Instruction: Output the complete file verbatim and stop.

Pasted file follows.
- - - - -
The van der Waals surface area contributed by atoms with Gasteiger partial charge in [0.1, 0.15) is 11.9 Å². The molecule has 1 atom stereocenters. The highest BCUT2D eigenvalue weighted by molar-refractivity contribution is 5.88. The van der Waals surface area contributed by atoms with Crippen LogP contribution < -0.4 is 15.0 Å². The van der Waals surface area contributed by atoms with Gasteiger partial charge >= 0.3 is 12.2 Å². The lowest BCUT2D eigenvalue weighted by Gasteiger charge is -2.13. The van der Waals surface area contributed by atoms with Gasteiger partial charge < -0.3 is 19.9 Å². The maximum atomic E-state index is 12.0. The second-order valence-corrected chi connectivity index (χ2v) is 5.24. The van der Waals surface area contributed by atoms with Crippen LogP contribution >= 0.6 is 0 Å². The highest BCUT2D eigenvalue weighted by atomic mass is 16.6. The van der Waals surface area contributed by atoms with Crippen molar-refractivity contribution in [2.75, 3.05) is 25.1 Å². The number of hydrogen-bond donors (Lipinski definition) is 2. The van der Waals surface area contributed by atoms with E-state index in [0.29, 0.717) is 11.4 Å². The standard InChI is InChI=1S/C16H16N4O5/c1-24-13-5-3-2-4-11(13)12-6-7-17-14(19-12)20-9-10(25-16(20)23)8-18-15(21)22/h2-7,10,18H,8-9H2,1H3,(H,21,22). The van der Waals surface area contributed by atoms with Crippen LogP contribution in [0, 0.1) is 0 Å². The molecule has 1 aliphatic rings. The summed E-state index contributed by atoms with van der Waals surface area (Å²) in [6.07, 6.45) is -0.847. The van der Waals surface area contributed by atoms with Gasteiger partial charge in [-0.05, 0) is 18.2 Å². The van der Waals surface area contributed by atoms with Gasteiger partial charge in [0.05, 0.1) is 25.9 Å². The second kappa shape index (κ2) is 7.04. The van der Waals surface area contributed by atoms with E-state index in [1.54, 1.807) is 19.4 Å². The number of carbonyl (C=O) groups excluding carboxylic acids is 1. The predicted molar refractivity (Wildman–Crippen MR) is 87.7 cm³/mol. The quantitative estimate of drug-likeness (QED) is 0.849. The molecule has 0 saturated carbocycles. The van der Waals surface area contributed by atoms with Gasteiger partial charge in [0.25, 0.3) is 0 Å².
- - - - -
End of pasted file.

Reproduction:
The van der Waals surface area contributed by atoms with Gasteiger partial charge in [0.1, 0.15) is 11.9 Å². The molecule has 1 atom stereocenters. The highest BCUT2D eigenvalue weighted by molar-refractivity contribution is 5.88. The van der Waals surface area contributed by atoms with Crippen LogP contribution < -0.4 is 15.0 Å². The van der Waals surface area contributed by atoms with Gasteiger partial charge >= 0.3 is 12.2 Å². The lowest BCUT2D eigenvalue weighted by Gasteiger charge is -2.13. The van der Waals surface area contributed by atoms with Gasteiger partial charge < -0.3 is 19.9 Å². The maximum atomic E-state index is 12.0. The second-order valence-corrected chi connectivity index (χ2v) is 5.24. The van der Waals surface area contributed by atoms with Crippen LogP contribution >= 0.6 is 0 Å². The highest BCUT2D eigenvalue weighted by atomic mass is 16.6. The van der Waals surface area contributed by atoms with Crippen molar-refractivity contribution in [2.75, 3.05) is 25.1 Å². The number of hydrogen-bond donors (Lipinski definition) is 2. The van der Waals surface area contributed by atoms with E-state index in [0.29, 0.717) is 11.4 Å². The standard InChI is InChI=1S/C16H16N4O5/c1-24-13-5-3-2-4-11(13)12-6-7-17-14(19-12)20-9-10(25-16(20)23)8-18-15(21)22/h2-7,10,18H,8-9H2,1H3,(H,21,22). The van der Waals surface area contributed by atoms with Crippen LogP contribution in [0, 0.1) is 0 Å². The molecule has 1 aliphatic rings. The summed E-state index contributed by atoms with van der Waals surface area (Å²) in [6.07, 6.45) is -0.847. The van der Waals surface area contributed by atoms with Gasteiger partial charge in [-0.05, 0) is 18.2 Å². The van der Waals surface area contributed by atoms with Gasteiger partial charge in [0.05, 0.1) is 25.9 Å². The second kappa shape index (κ2) is 7.04. The van der Waals surface area contributed by atoms with E-state index in [1.54, 1.807) is 19.4 Å². The number of carbonyl (C=O) groups excluding carboxylic acids is 1. The predicted molar refractivity (Wildman–Crippen MR) is 87.7 cm³/mol. The quantitative estimate of drug-likeness (QED) is 0.849. The molecule has 0 saturated carbocycles. The van der Waals surface area contributed by atoms with Gasteiger partial charge in [0.25, 0.3) is 0 Å².